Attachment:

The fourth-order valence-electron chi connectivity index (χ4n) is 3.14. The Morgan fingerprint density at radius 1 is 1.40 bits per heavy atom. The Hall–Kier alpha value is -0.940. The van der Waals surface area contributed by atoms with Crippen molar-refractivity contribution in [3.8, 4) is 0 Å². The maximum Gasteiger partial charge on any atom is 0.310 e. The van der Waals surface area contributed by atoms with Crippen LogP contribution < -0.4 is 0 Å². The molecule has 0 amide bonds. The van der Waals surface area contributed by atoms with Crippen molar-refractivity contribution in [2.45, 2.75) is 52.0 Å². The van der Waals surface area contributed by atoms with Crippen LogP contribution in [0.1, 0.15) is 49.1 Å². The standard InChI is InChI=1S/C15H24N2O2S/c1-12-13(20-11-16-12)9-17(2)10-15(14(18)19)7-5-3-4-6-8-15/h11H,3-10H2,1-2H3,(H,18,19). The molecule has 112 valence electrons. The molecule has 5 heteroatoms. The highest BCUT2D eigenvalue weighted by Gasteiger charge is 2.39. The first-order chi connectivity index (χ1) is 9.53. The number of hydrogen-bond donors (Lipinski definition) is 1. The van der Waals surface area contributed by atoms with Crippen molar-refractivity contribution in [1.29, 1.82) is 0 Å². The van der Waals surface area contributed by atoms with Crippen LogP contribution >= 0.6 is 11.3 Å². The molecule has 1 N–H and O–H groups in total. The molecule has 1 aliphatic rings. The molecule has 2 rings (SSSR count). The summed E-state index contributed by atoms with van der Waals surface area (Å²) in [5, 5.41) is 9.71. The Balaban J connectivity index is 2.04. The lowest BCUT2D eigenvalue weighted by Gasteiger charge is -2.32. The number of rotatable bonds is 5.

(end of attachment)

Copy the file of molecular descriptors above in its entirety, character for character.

The fourth-order valence-electron chi connectivity index (χ4n) is 3.14. The Morgan fingerprint density at radius 1 is 1.40 bits per heavy atom. The Hall–Kier alpha value is -0.940. The van der Waals surface area contributed by atoms with Crippen molar-refractivity contribution in [3.8, 4) is 0 Å². The maximum Gasteiger partial charge on any atom is 0.310 e. The van der Waals surface area contributed by atoms with Crippen LogP contribution < -0.4 is 0 Å². The molecule has 0 amide bonds. The van der Waals surface area contributed by atoms with Crippen molar-refractivity contribution in [2.45, 2.75) is 52.0 Å². The van der Waals surface area contributed by atoms with Crippen LogP contribution in [0.1, 0.15) is 49.1 Å². The standard InChI is InChI=1S/C15H24N2O2S/c1-12-13(20-11-16-12)9-17(2)10-15(14(18)19)7-5-3-4-6-8-15/h11H,3-10H2,1-2H3,(H,18,19). The molecule has 112 valence electrons. The molecule has 5 heteroatoms. The highest BCUT2D eigenvalue weighted by Gasteiger charge is 2.39. The first-order chi connectivity index (χ1) is 9.53. The number of hydrogen-bond donors (Lipinski definition) is 1. The van der Waals surface area contributed by atoms with Crippen molar-refractivity contribution in [1.29, 1.82) is 0 Å². The van der Waals surface area contributed by atoms with Crippen LogP contribution >= 0.6 is 11.3 Å². The molecule has 1 N–H and O–H groups in total. The molecule has 1 aliphatic rings. The molecule has 2 rings (SSSR count). The summed E-state index contributed by atoms with van der Waals surface area (Å²) in [5, 5.41) is 9.71. The Balaban J connectivity index is 2.04. The lowest BCUT2D eigenvalue weighted by Gasteiger charge is -2.32. The number of rotatable bonds is 5.